TAMPA — Turns out, the 3-point line is only one of the spots from where Connecticut sharpshooter Kaleena Mosqueda-Lewis is known to be unconscious.
Few Huskies value their sleep more than the second-oldest on the roster, the one affectionately nicknamed "Grandma."
"If she stays up past 10 that's a pretty good night," forward Morgan Tuck said.
"Any possibility, she's lying down somewhere," fellow senior Kiah Stokes added. "She walks around with her little blanket when we travel, so she always has the blanket and her pillow."
As for her waking moments, well, the 21-year-old southern Californian has shot herself into women's basketball lore. Her 395 career 3-pointers are a women's NCAA Division I record.
She eclipsed the mark of 392 (shared by two others) with the fifth of her seven critical treys last week in a 91-70 region final triumph against Dayton. Her first 3-pointer of the night tied the score. Her second gave UConn a two-point lead. Her third put the Huskies up by three. And on it went.
"So down the road when someone asks, 'You broke the record, huh?' She can say, 'Yeah.' It won't be, 'Yeah, that was in a 100-40 game,' " Huskies coach Geno Auriemma said after the victory.
"It was in a game where we needed all seven of those. To me that is more indicative of who she is now. I don't know that she could have done that when she was a freshman. …She would have been looking for someone else to do it. That is how far she has come."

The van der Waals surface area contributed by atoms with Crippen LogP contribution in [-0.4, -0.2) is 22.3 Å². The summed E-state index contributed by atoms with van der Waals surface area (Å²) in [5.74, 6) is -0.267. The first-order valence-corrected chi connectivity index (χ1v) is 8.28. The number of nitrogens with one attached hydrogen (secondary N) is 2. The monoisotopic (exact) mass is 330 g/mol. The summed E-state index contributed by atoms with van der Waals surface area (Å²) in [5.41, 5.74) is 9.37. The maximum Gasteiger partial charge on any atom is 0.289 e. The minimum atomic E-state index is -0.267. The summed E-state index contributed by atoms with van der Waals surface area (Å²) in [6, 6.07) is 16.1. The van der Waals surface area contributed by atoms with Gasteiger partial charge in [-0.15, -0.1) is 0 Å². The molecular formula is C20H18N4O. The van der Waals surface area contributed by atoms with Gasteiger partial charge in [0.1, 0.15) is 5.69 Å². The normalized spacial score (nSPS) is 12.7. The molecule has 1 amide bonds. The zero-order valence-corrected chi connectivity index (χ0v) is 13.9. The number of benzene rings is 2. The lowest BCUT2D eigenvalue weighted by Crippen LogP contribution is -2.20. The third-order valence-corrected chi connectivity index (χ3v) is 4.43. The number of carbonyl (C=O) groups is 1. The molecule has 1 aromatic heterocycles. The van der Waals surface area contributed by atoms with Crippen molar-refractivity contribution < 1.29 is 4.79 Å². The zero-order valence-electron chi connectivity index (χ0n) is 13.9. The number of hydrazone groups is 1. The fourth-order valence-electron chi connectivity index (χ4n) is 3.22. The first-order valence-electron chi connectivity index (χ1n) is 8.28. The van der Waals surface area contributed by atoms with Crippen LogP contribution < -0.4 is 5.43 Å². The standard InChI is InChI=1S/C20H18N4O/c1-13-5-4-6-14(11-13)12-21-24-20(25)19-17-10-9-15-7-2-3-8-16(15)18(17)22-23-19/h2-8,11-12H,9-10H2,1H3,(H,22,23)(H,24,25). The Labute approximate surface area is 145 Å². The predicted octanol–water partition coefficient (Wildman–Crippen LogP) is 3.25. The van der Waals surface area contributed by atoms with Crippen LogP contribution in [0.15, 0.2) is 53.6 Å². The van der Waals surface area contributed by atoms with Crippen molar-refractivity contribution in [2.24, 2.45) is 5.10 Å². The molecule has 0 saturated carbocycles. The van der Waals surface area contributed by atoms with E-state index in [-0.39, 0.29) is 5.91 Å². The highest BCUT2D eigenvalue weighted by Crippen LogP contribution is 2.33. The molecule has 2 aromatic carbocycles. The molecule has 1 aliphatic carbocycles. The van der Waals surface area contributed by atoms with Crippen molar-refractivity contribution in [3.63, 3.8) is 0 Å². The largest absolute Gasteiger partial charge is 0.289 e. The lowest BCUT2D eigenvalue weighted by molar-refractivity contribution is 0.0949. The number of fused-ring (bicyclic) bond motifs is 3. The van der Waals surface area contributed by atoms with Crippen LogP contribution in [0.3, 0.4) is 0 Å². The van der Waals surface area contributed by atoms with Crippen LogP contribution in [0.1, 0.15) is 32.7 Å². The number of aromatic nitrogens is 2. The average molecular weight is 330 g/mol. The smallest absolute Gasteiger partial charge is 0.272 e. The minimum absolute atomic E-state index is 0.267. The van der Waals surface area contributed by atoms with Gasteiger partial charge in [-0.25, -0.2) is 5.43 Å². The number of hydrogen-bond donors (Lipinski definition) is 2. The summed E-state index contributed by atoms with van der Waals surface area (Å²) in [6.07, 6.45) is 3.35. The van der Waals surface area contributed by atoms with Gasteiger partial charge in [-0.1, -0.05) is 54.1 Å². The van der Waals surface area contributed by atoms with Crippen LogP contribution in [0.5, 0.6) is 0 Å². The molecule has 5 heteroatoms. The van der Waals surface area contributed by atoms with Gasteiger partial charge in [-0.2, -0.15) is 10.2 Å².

Had she remained healthy last season, Mosqueda-Lewis, whose 50-percent efficiency from long range (118-for-236) leads the nation, would have whizzed past 400 treys long ago.
Unable to brace a fall in a win against Stanford two Novembers ago, Mosqueda-Lewis ruptured the ulnar collateral ligament in her right elbow and partly ruptured the left. That injury, and a bout with mononucleosis, cost her 12 total games, but her shooting touch was seemingly unaffected upon her return.
In a 2014 second-round win against Saint Joseph's, she recorded UConn's first triple double (20 points, 10 rebounds, 10 assists) in NCAA Tournament play, eventually being named most outstanding player of the Lincoln Region.
In the 2014-15 season opener, she tied Maya Moore's single-game school record with 10 treys in only 24 minutes in a 102-43 rout of UC Davis. When Auriemma asked if she wanted to remain in to break the mark, she declined.
"Ten was enough," she said. "We were winning."
Once again, Grandma called it an early night.
"Getting records if you are lucky is part of you being really good," Auriemma said. "Part of being great allows you to …make them when the team needs them the most."
Contact Joey Knight at email@example.com. Follow @TBTimes_Bulls.